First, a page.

Toyota Kluger 3.3 CVX


20 December, 2003

Now here's an off-roader worth getting excited about!

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While 'crossover' vehicles have been blurring the line between road cars and off-roaders, the new Toyota Kluger blurs the boundaries even more. Spawned from the highly acclaimed Lexus RX330, the Kluger has a prestige feel along with real on-road performance. Take the Kluger for a blast down your favourite winding road and you'll be mightily impressed; it's only when you step out and close the door you remember you've been driving an off-roader.

So what makes the Kluger such a pleasure to drive?

Let's start with its engine and driveline. The Kluger is powered by a VVT-i 3.3-litre V6 that offers a solid 275Nm of torque all the way from 1500 rpm and a maximum of 328Nm at 3600 rpm. Such a generous spread of torque enables you to accelerate from any rpm. In the top-end there's a healthy 172kW available at 5600 rpm - and the sweet revving nature of the engine makes every one of those kilowatts very accessible.

The Most Sophisticated Engine In its Class
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The Kluger's all-alloy 3.3-litre V6 (coded 3MZ-FE) is by far the most advanced in this vehicle category. Its spec list includes six-bolt main bearing caps, forged conrods, lightweight alloy pistons with Teflon coated skirts, 10.8:1 compression ratio, DOHC, 24-valves and infinitely variable inlet cam timing (over a 60 degree range). There's also stainless steel headers, a variable valve muffler, two-stage variable runner induction system, two-stage air cleaner inlet, a hot-wire airflow meter, twin knock sensors, direct-fire ignition and electronic throttle control.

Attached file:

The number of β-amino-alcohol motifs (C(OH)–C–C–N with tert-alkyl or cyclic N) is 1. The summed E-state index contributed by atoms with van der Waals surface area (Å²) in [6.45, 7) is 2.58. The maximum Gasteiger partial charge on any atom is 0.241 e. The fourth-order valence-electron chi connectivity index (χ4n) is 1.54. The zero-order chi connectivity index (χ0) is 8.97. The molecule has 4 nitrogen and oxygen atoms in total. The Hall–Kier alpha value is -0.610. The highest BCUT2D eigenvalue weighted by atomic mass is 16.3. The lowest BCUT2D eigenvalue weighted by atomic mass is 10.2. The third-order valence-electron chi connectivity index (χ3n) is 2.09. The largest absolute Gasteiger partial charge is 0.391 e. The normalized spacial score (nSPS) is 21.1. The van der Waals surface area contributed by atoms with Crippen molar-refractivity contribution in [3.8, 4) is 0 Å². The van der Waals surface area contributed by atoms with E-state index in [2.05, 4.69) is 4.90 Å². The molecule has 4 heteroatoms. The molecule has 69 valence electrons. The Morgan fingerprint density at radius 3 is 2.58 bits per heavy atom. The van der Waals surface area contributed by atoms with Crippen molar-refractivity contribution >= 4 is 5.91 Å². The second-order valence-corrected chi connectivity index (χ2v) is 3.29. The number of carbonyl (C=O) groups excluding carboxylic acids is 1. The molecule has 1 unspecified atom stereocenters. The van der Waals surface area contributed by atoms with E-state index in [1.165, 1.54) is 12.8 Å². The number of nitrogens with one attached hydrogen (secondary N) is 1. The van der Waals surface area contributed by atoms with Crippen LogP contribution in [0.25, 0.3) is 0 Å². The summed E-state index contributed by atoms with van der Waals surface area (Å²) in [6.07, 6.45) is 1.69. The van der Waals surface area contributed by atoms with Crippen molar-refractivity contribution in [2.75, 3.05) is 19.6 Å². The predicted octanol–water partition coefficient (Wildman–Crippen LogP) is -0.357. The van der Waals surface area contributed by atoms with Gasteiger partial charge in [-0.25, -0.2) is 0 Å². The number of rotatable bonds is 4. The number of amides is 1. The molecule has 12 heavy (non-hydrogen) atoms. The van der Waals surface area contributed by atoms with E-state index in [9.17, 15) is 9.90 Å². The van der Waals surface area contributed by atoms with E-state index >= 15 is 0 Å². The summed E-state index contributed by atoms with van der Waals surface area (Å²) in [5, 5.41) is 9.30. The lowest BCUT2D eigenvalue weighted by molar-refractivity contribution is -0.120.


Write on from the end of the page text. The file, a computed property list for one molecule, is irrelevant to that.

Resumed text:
With engineering like that, it's no wonder the Kluger has the highest specific output in the medium-size crossover market!

The Kluger comes fitted with a standard 5-speed automatic transmission, which - combined with clever electronic throttle control strategies - is always smooth during changes. It's also willing to kick-down and we found it always in the ideal gear. The only thing missing - and we noticed it on several occasions - is a sequential style shift arrangement. Given the Kluger's on-road performance, a sequential shifter is a logical fitment.

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The entry-level Kluger CV and mid-range CVX employ a constant AWD system comprising a viscous centre coupling and a limited slip rear differential. In contrast, the top-of-the-line Kluger Grande and CVX with the optional Safety Pack (as tested) use an electronic torque-split AWD system in place of the viscous coupling. This is said to "provide more precise and smoother traction." Note that the optional Safety Pack also adds electronic stability and traction control and four extra airbags.

None of the Kluger range comes with a centre diff lock.

The 'seat of the pants' feeling that this is one very rapid SUV is confirmed when you look at Toyota's official performance figures. Able to rocket from standstill to 100 km/h in a scant 8.1-seconds, the Kluger can genuinely embarrass 'performance' cars at the traffic lights.

And don't think that you pay for this performance at the petrol bowsers. We averaged 14 litres per 100km during our reasonably hard-driven test, but expect to achieve better in normal situations. Fuel tank capacity is 72 litres.

This top-notch driveline is only part of the Kluger's appeal.

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The Kluger's steering is linear in response, well weighted and direct - it's extremely car-like. Pick your cornering line and the Kluger offers greater precision than any other crossover vehicle we've driven.